In common with other depictions of the Last Supper from this period, Leonardo seats the diners on one side of the table, so that none of them has his back to the viewer. Most previous depictions excluded Judas by placing him alone on the opposite side of the table from the other eleven disciples and Jesus, or placing halos around all the disciples except Judas. Leonardo instead has Judas lean back into shadow. Jesus is predicting that his betrayer will take the bread at the same time he does to Saints Thomas and James to his left, who react in horror as Jesus points with his left hand to a piece of bread before them.

Distracted by the conversation between John and Peter, Judas reaches for a different piece of bread not noticing Jesus too stretching out with his right hand towards it Matthew The angles and lighting draw attention to Jesus, whose turned right cheek is located at the vanishing point for all perspective lines; his hands are located at the golden ratio of half the height of the composition. The painting contains several references to the number 3, which represents the Christian belief in the Holy Trinity.

The Apostles are seated in groupings of three; there are three windows behind Jesus; and the shape of Jesus' figure resembles a triangle. The painting can also be interpreted using the Fibonacci series: Two early copies of The Last Supper are known to exist, presumed to be work by Leonardo's assistants. The copies are almost the size of the original, and have survived with a wealth of original detail still intact. Ambrogio in Ponte Capriasca , Switzerland.

The Last Supper

A third copy oil on canvas is painted by Andrea Solari c. For this work, Leonardo sought a greater detail and luminosity than could be achieved with traditional fresco. Because a fresco cannot be modified as the artist works, Leonardo instead chose to seal the stone wall with a double layer of dried plaster. This was a method that had been described previously, by Cennino Cennini in the 14th century. However, Cennini had recommended the use of secco for the final touches alone.

Gods Story: Last Supper

Because the painting was on a thin exterior wall, the effects of humidity were felt more keenly, and the paint failed to properly adhere to the wall. Because of the method used, soon after the painting was completed on February 9, it began to deteriorate. By the second half of the sixteenth century Gian Paolo Lomazzo stated that "the painting is all ruined". It is believed, through early copies, that Jesus' feet were in a position symbolizing the forthcoming crucifixion.

In , a curtain was hung over the painting for the purpose of protection; it instead trapped moisture on the surface, and whenever the curtain was pulled back, it scratched the flaking paint. A first restoration was attempted in by Michelangelo Bellotti, who filled in missing sections with oil paint then varnished the whole mural. This repair did not last well and another restoration was attempted in by an otherwise unknown artist named Giuseppe Mazza.

Mazza stripped off Bellotti's work then largely repainted the painting; he had redone all but three faces when he was halted due to public outrage. In , French revolutionary anti-clerical troops used the refectory as an armory ; they threw stones at the painting and climbed ladders to scratch out the Apostles' eyes. The refectory was then later used as a prison; it is not known if any of the prisoners may have damaged the painting.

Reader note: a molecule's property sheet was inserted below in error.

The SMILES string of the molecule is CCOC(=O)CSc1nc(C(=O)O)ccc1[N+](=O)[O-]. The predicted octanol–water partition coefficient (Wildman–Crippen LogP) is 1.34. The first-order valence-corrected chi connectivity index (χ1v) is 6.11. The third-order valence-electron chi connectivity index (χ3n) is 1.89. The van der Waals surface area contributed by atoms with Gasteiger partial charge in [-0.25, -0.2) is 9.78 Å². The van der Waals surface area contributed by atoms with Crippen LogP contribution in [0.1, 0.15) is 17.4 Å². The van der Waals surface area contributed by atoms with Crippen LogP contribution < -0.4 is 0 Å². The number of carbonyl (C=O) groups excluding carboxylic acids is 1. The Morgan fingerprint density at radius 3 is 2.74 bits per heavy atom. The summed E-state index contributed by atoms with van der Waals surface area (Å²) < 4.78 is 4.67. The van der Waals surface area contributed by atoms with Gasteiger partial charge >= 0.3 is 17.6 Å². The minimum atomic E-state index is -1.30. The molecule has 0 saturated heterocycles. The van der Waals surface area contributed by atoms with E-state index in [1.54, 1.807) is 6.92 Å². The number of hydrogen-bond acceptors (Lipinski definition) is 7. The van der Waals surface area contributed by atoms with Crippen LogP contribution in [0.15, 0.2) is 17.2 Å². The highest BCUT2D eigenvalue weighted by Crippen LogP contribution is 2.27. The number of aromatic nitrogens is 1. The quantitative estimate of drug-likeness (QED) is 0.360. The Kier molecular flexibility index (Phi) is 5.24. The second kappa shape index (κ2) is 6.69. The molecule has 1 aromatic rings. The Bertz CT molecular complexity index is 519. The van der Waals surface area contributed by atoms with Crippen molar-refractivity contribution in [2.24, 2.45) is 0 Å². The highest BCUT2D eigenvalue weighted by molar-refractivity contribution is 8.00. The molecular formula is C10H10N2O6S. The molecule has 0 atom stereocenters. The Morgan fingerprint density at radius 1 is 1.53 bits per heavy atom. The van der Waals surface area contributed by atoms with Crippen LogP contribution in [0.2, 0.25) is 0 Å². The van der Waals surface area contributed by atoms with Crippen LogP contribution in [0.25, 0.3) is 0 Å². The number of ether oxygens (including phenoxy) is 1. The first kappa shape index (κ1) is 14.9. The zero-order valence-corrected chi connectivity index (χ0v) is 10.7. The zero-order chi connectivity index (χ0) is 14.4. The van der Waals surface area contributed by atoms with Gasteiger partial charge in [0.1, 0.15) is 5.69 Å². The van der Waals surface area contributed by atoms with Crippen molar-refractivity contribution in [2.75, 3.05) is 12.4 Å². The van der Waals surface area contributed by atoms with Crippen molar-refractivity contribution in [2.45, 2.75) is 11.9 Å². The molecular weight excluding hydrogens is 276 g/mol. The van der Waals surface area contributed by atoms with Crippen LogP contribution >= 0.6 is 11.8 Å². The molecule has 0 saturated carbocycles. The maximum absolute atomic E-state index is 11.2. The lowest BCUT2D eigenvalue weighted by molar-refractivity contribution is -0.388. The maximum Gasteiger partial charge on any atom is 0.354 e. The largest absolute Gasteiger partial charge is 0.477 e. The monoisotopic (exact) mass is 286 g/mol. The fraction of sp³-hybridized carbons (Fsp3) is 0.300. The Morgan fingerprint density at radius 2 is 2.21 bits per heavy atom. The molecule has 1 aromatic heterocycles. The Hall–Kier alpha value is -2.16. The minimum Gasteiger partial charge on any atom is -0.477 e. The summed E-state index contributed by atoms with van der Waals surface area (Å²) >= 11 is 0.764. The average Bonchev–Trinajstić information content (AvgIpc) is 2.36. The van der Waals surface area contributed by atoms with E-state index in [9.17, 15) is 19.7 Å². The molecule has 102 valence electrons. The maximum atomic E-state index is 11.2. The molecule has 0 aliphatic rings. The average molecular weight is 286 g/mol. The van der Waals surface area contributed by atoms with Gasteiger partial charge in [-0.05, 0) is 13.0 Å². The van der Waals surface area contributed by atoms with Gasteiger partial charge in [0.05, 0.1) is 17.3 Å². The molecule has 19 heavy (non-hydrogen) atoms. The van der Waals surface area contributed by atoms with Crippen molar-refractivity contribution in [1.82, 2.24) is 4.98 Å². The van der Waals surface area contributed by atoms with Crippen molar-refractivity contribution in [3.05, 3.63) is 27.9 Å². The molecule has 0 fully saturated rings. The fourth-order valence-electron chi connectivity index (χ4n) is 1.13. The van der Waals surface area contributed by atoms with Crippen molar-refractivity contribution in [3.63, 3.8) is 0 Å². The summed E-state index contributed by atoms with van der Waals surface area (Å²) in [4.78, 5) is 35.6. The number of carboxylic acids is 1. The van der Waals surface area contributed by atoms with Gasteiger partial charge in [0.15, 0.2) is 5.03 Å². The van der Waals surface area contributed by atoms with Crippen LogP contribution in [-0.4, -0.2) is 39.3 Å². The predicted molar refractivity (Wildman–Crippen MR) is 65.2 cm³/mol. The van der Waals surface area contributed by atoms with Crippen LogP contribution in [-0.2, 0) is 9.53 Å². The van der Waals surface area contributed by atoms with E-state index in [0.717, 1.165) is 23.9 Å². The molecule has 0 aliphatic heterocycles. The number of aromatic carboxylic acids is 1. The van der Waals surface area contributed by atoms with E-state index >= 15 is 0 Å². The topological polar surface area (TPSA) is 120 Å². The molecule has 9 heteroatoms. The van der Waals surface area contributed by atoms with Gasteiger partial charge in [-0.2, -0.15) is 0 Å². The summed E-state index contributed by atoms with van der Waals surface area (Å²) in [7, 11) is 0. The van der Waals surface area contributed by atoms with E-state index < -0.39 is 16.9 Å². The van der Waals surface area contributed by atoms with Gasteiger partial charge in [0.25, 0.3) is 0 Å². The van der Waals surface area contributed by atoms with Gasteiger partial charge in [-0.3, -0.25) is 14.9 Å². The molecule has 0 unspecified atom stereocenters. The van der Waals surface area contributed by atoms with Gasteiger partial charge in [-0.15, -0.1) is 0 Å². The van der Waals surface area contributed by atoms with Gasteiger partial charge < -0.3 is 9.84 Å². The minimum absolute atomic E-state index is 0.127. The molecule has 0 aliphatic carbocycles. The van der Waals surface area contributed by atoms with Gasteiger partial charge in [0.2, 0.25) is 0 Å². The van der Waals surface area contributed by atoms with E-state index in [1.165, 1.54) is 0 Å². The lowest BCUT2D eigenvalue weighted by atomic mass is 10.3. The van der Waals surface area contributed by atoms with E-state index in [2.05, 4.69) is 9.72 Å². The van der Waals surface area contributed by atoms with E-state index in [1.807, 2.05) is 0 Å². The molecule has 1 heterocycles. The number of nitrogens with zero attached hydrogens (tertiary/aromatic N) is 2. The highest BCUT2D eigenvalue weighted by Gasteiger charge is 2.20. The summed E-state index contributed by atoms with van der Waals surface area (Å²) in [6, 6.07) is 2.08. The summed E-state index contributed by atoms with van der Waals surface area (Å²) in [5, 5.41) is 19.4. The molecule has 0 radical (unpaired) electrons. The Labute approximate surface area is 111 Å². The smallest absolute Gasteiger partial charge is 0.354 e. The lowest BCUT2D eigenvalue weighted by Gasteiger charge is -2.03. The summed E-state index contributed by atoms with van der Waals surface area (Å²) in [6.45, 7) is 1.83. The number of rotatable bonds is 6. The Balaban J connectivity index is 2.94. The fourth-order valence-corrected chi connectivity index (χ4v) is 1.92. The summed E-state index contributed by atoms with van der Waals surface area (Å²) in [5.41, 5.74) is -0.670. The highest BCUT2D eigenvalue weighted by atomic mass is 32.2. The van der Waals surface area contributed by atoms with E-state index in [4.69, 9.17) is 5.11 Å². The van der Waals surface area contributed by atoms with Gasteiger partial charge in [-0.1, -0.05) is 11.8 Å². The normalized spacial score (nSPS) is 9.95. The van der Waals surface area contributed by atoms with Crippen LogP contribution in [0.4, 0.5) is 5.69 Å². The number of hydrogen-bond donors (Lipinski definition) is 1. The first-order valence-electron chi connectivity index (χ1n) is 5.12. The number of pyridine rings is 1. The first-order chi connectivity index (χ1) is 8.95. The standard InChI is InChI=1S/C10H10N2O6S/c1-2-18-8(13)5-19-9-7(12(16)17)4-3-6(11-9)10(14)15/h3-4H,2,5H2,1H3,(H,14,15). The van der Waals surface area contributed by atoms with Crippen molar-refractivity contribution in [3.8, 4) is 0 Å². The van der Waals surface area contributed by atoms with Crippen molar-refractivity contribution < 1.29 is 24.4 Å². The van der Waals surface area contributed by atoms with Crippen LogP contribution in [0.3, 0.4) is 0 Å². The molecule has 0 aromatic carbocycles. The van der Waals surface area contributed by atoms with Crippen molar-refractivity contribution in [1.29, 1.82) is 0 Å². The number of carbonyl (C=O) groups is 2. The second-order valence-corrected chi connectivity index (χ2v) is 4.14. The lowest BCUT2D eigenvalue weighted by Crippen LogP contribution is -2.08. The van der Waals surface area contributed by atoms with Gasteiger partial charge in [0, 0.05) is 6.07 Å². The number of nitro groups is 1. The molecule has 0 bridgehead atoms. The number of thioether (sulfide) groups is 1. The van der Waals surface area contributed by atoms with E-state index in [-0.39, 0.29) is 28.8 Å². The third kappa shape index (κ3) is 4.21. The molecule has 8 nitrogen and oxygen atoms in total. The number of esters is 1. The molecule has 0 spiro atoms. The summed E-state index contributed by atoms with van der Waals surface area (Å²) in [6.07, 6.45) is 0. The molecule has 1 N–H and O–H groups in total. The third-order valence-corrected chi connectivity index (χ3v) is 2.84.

In , Stefano Barezzi, an expert in removing whole frescoes from their walls intact, was called in to remove the painting to a safer location; he badly damaged the center section before realizing that Leonardo's work was not a fresco.

15 Things You Should Know About 'The Last Supper' | Mental Floss

Barezzi then attempted to reattach damaged sections with glue. From to , Luigi Cavenaghi first completed a careful study of the structure of the painting, then began cleaning it. In , Oreste Silvestri did further cleaning, and stabilised some parts with stucco.


During World War II , on August 15, , the refectory was struck by Allied bombing; protective sandbagging prevented the painting from being struck by bomb splinters, but it may have been damaged further by the vibration. From to , another clean-and-stabilise restoration was undertaken by Mauro Pelliccioli. The painting's appearance by the late s had become badly deteriorated. From to , Pinin Brambilla Barcilon guided a major restoration project which undertook to stabilize the painting, and reverse the damage caused by dirt and pollution.

The 18th- and 19th-century restoration attempts were also reverted. Since it had proved impractical to move the painting to a more controlled environment, the refectory was instead converted to a sealed, climate-controlled environment, which meant bricking up the windows. Then, detailed study was undertaken to determine the painting's original form, using scientific tests especially infrared reflectoscopy and microscopic core-samples , and original cartoons preserved in the Royal Library at Windsor Castle. Some areas were deemed unrestorable. These were re-painted using watercolor in subdued colors intended to indicate they were not original work, while not being too distracting.

This restoration took 21 years and, on 28 May , the painting was returned to display. Intending visitors were required to book ahead and could only stay for 15 minutes. When it was unveiled, considerable controversy was aroused by the dramatic changes in colors, tones, and even some facial shapes. James Beck , professor of art history at Columbia University and founder of ArtWatch International , had been a particularly strong critic.

He has been critical of Christ's right arm in the image which has been altered from a draped sleeve to what Daley calls "muff-like drapery". The Last Supper has frequently been referenced, reproduced, or parodied in Western culture.